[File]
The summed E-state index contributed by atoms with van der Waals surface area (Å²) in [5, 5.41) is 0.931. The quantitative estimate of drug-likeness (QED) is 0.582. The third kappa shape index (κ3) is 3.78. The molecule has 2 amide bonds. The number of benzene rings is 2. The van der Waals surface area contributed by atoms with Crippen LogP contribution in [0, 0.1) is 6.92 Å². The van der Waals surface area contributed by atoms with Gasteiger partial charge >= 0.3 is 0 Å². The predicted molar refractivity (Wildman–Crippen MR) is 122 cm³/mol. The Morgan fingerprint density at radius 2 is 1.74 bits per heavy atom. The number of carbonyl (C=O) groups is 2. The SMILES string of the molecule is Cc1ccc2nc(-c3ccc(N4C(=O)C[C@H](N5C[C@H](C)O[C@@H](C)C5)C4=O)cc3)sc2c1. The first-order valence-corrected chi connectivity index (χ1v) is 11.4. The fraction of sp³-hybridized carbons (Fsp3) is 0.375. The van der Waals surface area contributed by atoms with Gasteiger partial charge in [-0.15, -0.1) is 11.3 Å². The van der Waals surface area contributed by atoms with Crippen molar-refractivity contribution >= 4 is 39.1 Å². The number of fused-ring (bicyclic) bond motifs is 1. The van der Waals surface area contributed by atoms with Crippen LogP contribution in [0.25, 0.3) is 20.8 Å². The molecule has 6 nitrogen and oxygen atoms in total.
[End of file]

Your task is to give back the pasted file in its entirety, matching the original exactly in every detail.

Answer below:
The summed E-state index contributed by atoms with van der Waals surface area (Å²) in [5, 5.41) is 0.931. The quantitative estimate of drug-likeness (QED) is 0.582. The third kappa shape index (κ3) is 3.78. The molecule has 2 amide bonds. The number of benzene rings is 2. The van der Waals surface area contributed by atoms with Crippen LogP contribution in [0, 0.1) is 6.92 Å². The van der Waals surface area contributed by atoms with Gasteiger partial charge >= 0.3 is 0 Å². The predicted molar refractivity (Wildman–Crippen MR) is 122 cm³/mol. The Morgan fingerprint density at radius 2 is 1.74 bits per heavy atom. The number of carbonyl (C=O) groups is 2. The SMILES string of the molecule is Cc1ccc2nc(-c3ccc(N4C(=O)C[C@H](N5C[C@H](C)O[C@@H](C)C5)C4=O)cc3)sc2c1. The first-order valence-corrected chi connectivity index (χ1v) is 11.4. The fraction of sp³-hybridized carbons (Fsp3) is 0.375. The van der Waals surface area contributed by atoms with Gasteiger partial charge in [-0.15, -0.1) is 11.3 Å². The van der Waals surface area contributed by atoms with Crippen molar-refractivity contribution >= 4 is 39.1 Å². The number of fused-ring (bicyclic) bond motifs is 1. The van der Waals surface area contributed by atoms with Crippen LogP contribution in [0.25, 0.3) is 20.8 Å². The molecule has 6 nitrogen and oxygen atoms in total.